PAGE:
To recap: we must take this opportunity in 2017 to determine
1. Who we are
2. What we are
3. How relevant we are
4. How we animate our place
5. How we move forward
A big theme - after 70 years, let's make a statement of professional intent. And let’s set the agenda for the next 70 years and beyond.
In forming your conference proposal:
- Try to connect your proposal to the theme of the conference as best you can. The theme is designed for speakers to bring topics to light that touch on contemporary issues
- Try to be creative with your paper! How will your paper stimulate debate?
- Please provide as full information as possible as you can about your proposal – this helps the Committee in making choices about papers and scheduling of sessions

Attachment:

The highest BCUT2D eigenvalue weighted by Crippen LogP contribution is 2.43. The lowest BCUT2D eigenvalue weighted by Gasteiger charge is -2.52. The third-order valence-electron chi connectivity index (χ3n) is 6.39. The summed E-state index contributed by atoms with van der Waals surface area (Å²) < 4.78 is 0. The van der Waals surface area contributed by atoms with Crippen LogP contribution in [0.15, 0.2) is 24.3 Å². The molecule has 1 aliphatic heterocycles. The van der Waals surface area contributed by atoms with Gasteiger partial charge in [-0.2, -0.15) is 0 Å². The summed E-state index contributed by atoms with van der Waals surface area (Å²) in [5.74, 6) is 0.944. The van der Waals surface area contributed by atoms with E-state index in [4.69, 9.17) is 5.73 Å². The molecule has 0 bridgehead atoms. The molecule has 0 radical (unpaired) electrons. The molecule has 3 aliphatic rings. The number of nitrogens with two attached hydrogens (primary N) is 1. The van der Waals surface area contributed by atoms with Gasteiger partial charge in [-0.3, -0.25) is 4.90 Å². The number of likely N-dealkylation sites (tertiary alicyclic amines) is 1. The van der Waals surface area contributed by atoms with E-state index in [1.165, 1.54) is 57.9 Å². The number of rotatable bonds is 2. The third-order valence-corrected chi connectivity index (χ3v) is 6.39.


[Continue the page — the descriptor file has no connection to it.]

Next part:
- Try to be relevant and representative: consider looking at a topic from opposing viewpoints, or focus on the broader picture rather than institutionally specific ones
- If you are considering making panel session or roundtable submission for a session, try to mix speakers from different backgrounds and institutions, or try to include a user or customer perspective
You can participate in the following ways:
- individual papers (individual contributions of no more than 25 minutes)
- panel sessions (up to 3 speakers of no more than 60 minutes)
- tutorials – single topic presentations to smaller groups of individuals (20 minute sessions, generally for up to 15 participants)
- workshops (30 minute practical sessions)
- roundtables (up to 4 participants for no more than 60 minutes)
The deadline for submission of proposals is Tuesday 31 January 2017.
Notification Invitations to speak will be confirmed by the committee by end February 2017.
Full details of the conference call for papers is found at http://conference.archives.org.uk
All speakers will be reimbursed travel expenses (up to £100) and will receive free conference registration for the day on which they are speaking.